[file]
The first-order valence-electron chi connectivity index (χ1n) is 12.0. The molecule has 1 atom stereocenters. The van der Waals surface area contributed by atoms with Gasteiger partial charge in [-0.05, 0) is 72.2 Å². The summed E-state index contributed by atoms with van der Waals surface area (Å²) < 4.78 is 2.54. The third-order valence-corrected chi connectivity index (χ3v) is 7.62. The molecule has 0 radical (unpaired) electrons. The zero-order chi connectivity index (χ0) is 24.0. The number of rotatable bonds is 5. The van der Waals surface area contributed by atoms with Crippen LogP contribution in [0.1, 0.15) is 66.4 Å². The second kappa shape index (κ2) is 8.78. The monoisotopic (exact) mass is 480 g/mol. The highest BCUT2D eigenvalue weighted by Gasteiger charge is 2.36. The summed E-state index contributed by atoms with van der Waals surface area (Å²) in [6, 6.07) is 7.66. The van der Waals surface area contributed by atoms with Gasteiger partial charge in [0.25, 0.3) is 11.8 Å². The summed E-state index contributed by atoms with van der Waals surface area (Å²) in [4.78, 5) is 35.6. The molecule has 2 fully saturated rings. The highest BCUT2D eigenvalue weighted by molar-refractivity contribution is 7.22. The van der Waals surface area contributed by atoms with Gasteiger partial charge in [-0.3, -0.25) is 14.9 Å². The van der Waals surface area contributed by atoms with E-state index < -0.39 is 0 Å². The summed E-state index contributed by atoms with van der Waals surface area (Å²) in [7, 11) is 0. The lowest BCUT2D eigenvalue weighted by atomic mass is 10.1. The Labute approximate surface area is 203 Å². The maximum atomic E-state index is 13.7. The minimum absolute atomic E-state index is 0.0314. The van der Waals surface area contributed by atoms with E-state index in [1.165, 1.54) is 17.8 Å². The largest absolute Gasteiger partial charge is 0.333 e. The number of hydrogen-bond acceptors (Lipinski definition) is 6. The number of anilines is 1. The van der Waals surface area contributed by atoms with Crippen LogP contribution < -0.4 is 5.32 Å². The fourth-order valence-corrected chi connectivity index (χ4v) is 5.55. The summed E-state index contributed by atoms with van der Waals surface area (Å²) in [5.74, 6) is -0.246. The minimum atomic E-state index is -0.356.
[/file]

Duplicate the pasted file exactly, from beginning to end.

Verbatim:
The first-order valence-electron chi connectivity index (χ1n) is 12.0. The molecule has 1 atom stereocenters. The van der Waals surface area contributed by atoms with Gasteiger partial charge in [-0.05, 0) is 72.2 Å². The summed E-state index contributed by atoms with van der Waals surface area (Å²) < 4.78 is 2.54. The third-order valence-corrected chi connectivity index (χ3v) is 7.62. The molecule has 0 radical (unpaired) electrons. The zero-order chi connectivity index (χ0) is 24.0. The number of rotatable bonds is 5. The van der Waals surface area contributed by atoms with Crippen LogP contribution in [0.1, 0.15) is 66.4 Å². The second kappa shape index (κ2) is 8.78. The monoisotopic (exact) mass is 480 g/mol. The highest BCUT2D eigenvalue weighted by Gasteiger charge is 2.36. The summed E-state index contributed by atoms with van der Waals surface area (Å²) in [6, 6.07) is 7.66. The van der Waals surface area contributed by atoms with Gasteiger partial charge in [0.25, 0.3) is 11.8 Å². The summed E-state index contributed by atoms with van der Waals surface area (Å²) in [4.78, 5) is 35.6. The molecule has 2 fully saturated rings. The highest BCUT2D eigenvalue weighted by molar-refractivity contribution is 7.22. The van der Waals surface area contributed by atoms with Gasteiger partial charge in [-0.3, -0.25) is 14.9 Å². The van der Waals surface area contributed by atoms with E-state index < -0.39 is 0 Å². The summed E-state index contributed by atoms with van der Waals surface area (Å²) in [7, 11) is 0. The lowest BCUT2D eigenvalue weighted by atomic mass is 10.1. The Labute approximate surface area is 203 Å². The maximum atomic E-state index is 13.7. The minimum absolute atomic E-state index is 0.0314. The van der Waals surface area contributed by atoms with E-state index in [1.165, 1.54) is 17.8 Å². The largest absolute Gasteiger partial charge is 0.333 e. The number of hydrogen-bond acceptors (Lipinski definition) is 6. The number of anilines is 1. The van der Waals surface area contributed by atoms with Crippen LogP contribution < -0.4 is 5.32 Å². The fourth-order valence-corrected chi connectivity index (χ4v) is 5.55. The summed E-state index contributed by atoms with van der Waals surface area (Å²) in [5.74, 6) is -0.246. The minimum atomic E-state index is -0.356.